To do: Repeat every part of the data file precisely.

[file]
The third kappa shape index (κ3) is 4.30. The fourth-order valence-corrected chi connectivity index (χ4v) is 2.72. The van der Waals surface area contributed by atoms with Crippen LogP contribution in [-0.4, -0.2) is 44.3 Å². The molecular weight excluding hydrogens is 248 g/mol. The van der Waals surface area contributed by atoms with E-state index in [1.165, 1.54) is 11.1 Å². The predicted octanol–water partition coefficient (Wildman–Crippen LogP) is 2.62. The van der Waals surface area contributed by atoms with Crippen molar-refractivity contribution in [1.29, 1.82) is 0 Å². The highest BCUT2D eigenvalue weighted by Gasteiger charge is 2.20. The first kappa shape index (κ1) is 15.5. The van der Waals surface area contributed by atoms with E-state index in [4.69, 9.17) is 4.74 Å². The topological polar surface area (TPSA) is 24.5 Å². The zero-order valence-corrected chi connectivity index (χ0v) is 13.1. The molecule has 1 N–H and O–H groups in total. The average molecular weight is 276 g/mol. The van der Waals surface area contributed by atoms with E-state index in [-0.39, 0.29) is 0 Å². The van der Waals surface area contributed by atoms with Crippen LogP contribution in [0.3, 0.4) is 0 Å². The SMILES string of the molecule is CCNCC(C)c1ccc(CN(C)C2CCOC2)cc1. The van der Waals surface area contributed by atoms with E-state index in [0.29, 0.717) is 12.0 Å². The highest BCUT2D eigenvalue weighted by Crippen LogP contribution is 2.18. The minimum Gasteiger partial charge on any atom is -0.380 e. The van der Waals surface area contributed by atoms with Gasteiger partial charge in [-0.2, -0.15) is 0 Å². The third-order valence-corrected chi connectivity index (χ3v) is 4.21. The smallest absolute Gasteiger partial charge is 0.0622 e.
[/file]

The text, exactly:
The third kappa shape index (κ3) is 4.30. The fourth-order valence-corrected chi connectivity index (χ4v) is 2.72. The van der Waals surface area contributed by atoms with Crippen LogP contribution in [-0.4, -0.2) is 44.3 Å². The molecular weight excluding hydrogens is 248 g/mol. The van der Waals surface area contributed by atoms with E-state index in [1.165, 1.54) is 11.1 Å². The predicted octanol–water partition coefficient (Wildman–Crippen LogP) is 2.62. The van der Waals surface area contributed by atoms with Crippen molar-refractivity contribution in [1.29, 1.82) is 0 Å². The highest BCUT2D eigenvalue weighted by Gasteiger charge is 2.20. The first kappa shape index (κ1) is 15.5. The van der Waals surface area contributed by atoms with E-state index in [4.69, 9.17) is 4.74 Å². The topological polar surface area (TPSA) is 24.5 Å². The zero-order valence-corrected chi connectivity index (χ0v) is 13.1. The molecule has 1 N–H and O–H groups in total. The average molecular weight is 276 g/mol. The van der Waals surface area contributed by atoms with E-state index in [-0.39, 0.29) is 0 Å². The van der Waals surface area contributed by atoms with Crippen LogP contribution in [0.3, 0.4) is 0 Å². The SMILES string of the molecule is CCNCC(C)c1ccc(CN(C)C2CCOC2)cc1. The van der Waals surface area contributed by atoms with E-state index in [0.29, 0.717) is 12.0 Å². The highest BCUT2D eigenvalue weighted by Crippen LogP contribution is 2.18. The minimum Gasteiger partial charge on any atom is -0.380 e. The van der Waals surface area contributed by atoms with Gasteiger partial charge in [-0.2, -0.15) is 0 Å². The third-order valence-corrected chi connectivity index (χ3v) is 4.21. The smallest absolute Gasteiger partial charge is 0.0622 e.